Rates of malnutrition in Bangladesh are among the highest in the world. More than 54% of preschool-age children, equivalent to more than 9.5 million children, are stunted, 56% are underweight and more than 17% are wasted. Although all administrative divisions were affected by child malnutrition there were important differences in the prevalence of the three anthropometric indicators. The prevalence of underweight ranged from 49.8% in Khulna to 64.0% in Sylhet which also showed the highest prevalence of stunting (61.4%) and wasting (20.9%). Despite the high levels, rates of stunting have declined steadily over the past 10 years.
Malnutrition among women is also extremely prevalent in Bangladesh. More than 50 percent of women suffer from chronic energy deficiency and studies suggest that there has been little improvement in women's nutritional status over the past 20 years. As observed for children there were important differences in the prevalence of women malnutrition among administrative divisions. The prevalence of women with a BMI<18.5 kg/m2 ranged from 47.6% in Khulna to 59.6% in Sylhet. Clinical VAD is common among women of reproductive age and during pregnancy. Sub-clinical VAD and anemia are also highly prevalent among pregnant and lactating women. Programs in Bangladesh also need to begin to incorporate components for adolescents and school-age children who will also benefit from improvements in nutrition.
The rapid population growth and resulting high and growing food requirements pose a difficult challenge given the limited availability of cultivable land in Bangladesh. Re-occurring disasters further complicate the stability of food production. Recently the Governments of Bangladesh and interested organizations have started to encourage non-cereal food production and consumption along with food self-sufficiency.
Since nutrition is an important input for reaching the Millennium Development Goals (MDGs), Eminence has been working to improve nutritional status of children by promoting Infant and Young Child feeding (IYCF) practices, exclusive breastfeeding practice and lifestyle modification. Through its research and advocacy activities Eminence has successfully accomplished nutrition projects in several districts of the country including the three districts of Chittagong Hill Tracks, coastal areas (Barguna, Patuakhali, Bhola) and extreme north-eastern regions. Currently an intervention is running at Boda, Atwari and Debiganj upazila of Panchagar district.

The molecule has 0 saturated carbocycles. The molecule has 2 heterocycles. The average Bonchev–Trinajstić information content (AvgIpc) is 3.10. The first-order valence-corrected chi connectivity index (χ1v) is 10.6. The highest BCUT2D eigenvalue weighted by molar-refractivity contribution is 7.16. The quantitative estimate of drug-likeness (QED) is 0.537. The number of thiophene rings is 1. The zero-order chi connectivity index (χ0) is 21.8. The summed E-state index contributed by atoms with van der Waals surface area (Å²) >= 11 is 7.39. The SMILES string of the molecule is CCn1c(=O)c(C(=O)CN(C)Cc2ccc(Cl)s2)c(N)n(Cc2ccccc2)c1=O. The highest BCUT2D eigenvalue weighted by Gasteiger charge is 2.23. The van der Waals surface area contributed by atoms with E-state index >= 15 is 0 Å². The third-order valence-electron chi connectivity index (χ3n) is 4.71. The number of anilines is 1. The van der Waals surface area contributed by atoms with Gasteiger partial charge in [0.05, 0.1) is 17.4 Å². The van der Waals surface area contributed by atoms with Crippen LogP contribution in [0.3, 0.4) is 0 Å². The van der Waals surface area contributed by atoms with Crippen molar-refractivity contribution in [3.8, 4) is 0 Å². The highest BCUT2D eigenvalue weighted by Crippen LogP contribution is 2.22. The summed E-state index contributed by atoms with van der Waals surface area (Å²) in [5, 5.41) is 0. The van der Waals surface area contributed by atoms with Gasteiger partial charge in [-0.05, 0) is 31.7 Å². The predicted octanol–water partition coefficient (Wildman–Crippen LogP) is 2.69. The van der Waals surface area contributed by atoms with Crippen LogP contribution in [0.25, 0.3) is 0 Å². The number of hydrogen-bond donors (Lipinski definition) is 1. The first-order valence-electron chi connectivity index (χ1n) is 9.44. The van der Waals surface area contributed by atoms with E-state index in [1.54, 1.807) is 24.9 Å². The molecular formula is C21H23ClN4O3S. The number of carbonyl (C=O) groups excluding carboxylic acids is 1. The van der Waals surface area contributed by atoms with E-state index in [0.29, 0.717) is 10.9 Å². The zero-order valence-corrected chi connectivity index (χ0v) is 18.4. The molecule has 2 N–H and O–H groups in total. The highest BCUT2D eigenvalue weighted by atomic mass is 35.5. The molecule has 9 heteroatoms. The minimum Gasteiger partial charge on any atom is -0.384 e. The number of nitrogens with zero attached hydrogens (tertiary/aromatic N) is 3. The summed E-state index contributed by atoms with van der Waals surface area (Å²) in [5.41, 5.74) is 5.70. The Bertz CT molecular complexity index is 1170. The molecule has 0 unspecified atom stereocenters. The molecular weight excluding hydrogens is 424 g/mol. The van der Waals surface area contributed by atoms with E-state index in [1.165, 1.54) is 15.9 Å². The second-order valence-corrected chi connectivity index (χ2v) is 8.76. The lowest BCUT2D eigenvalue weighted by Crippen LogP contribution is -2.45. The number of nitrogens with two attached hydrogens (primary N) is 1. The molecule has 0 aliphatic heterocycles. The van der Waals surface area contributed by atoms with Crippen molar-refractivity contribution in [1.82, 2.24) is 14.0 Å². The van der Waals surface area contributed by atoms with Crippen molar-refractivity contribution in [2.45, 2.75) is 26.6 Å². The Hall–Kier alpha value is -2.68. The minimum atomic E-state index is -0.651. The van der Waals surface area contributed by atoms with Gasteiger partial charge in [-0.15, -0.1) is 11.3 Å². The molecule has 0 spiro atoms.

Eminence is currently conducting a case study of Bangladesh on food and nutrition security in vulnerable communities affected by cyclical climate-related hazards and climate change and for practical guidelines development with Action Contre la Faim (ACF), Mission in Bangaldesh. The project is in place at Lalmonirhat and Kishoganj districts of Bangladesh. Eminence will not only enrich but review the guidelines as well intended to practitioners, aiming at assessing situation and designing tailored climate-resilient and nutrition focused interventions. The ongoing research is expected to support food and nutrition insecure rural populations – more specifically young children and women – to cope with and adapt to climate change variability and change.
Eminence is also implementing an operational research titled ‘Improving the IYCF through Strengthening the Capacity of Community Volunteers and Traditional Birth Attendants,’ in Panchagarh District, about 560 km north of Dhaka, one of the most impoverished districts in the country. Alive & Thrive (A&T) awarded grants to eight recipients for the first round of its Small Grants Program and Eminence received grants for Assessing the cost and effectiveness of training and supervision of frontline workers on early breastfeeding practices.